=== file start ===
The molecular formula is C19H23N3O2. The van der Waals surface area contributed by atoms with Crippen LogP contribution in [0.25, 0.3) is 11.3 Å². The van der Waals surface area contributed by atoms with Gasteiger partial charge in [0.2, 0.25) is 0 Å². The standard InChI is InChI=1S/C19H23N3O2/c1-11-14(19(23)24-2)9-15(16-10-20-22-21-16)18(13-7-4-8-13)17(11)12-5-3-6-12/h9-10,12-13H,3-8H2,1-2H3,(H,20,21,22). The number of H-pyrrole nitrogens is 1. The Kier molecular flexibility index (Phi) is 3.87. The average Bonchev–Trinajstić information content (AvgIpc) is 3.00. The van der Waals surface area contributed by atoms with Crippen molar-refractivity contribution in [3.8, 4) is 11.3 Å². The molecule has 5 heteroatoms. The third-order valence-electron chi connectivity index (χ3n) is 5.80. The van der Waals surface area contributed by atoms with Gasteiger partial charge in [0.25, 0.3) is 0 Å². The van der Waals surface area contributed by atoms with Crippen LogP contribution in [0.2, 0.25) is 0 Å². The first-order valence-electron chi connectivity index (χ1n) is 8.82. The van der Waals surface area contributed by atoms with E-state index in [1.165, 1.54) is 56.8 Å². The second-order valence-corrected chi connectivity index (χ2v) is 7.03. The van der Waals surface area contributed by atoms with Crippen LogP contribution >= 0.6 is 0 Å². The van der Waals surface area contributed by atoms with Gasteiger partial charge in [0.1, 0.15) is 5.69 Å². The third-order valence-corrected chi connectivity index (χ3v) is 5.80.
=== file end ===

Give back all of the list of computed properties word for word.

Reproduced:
The molecular formula is C19H23N3O2. The van der Waals surface area contributed by atoms with Crippen LogP contribution in [0.25, 0.3) is 11.3 Å². The van der Waals surface area contributed by atoms with Gasteiger partial charge in [0.2, 0.25) is 0 Å². The standard InChI is InChI=1S/C19H23N3O2/c1-11-14(19(23)24-2)9-15(16-10-20-22-21-16)18(13-7-4-8-13)17(11)12-5-3-6-12/h9-10,12-13H,3-8H2,1-2H3,(H,20,21,22). The number of H-pyrrole nitrogens is 1. The Kier molecular flexibility index (Phi) is 3.87. The average Bonchev–Trinajstić information content (AvgIpc) is 3.00. The van der Waals surface area contributed by atoms with Crippen molar-refractivity contribution in [3.8, 4) is 11.3 Å². The molecule has 5 heteroatoms. The third-order valence-electron chi connectivity index (χ3n) is 5.80. The van der Waals surface area contributed by atoms with Gasteiger partial charge in [0.25, 0.3) is 0 Å². The van der Waals surface area contributed by atoms with Crippen LogP contribution in [0.2, 0.25) is 0 Å². The first-order valence-electron chi connectivity index (χ1n) is 8.82. The van der Waals surface area contributed by atoms with E-state index in [1.165, 1.54) is 56.8 Å². The second-order valence-corrected chi connectivity index (χ2v) is 7.03. The van der Waals surface area contributed by atoms with Crippen LogP contribution >= 0.6 is 0 Å². The van der Waals surface area contributed by atoms with Gasteiger partial charge in [0.1, 0.15) is 5.69 Å². The third-order valence-corrected chi connectivity index (χ3v) is 5.80.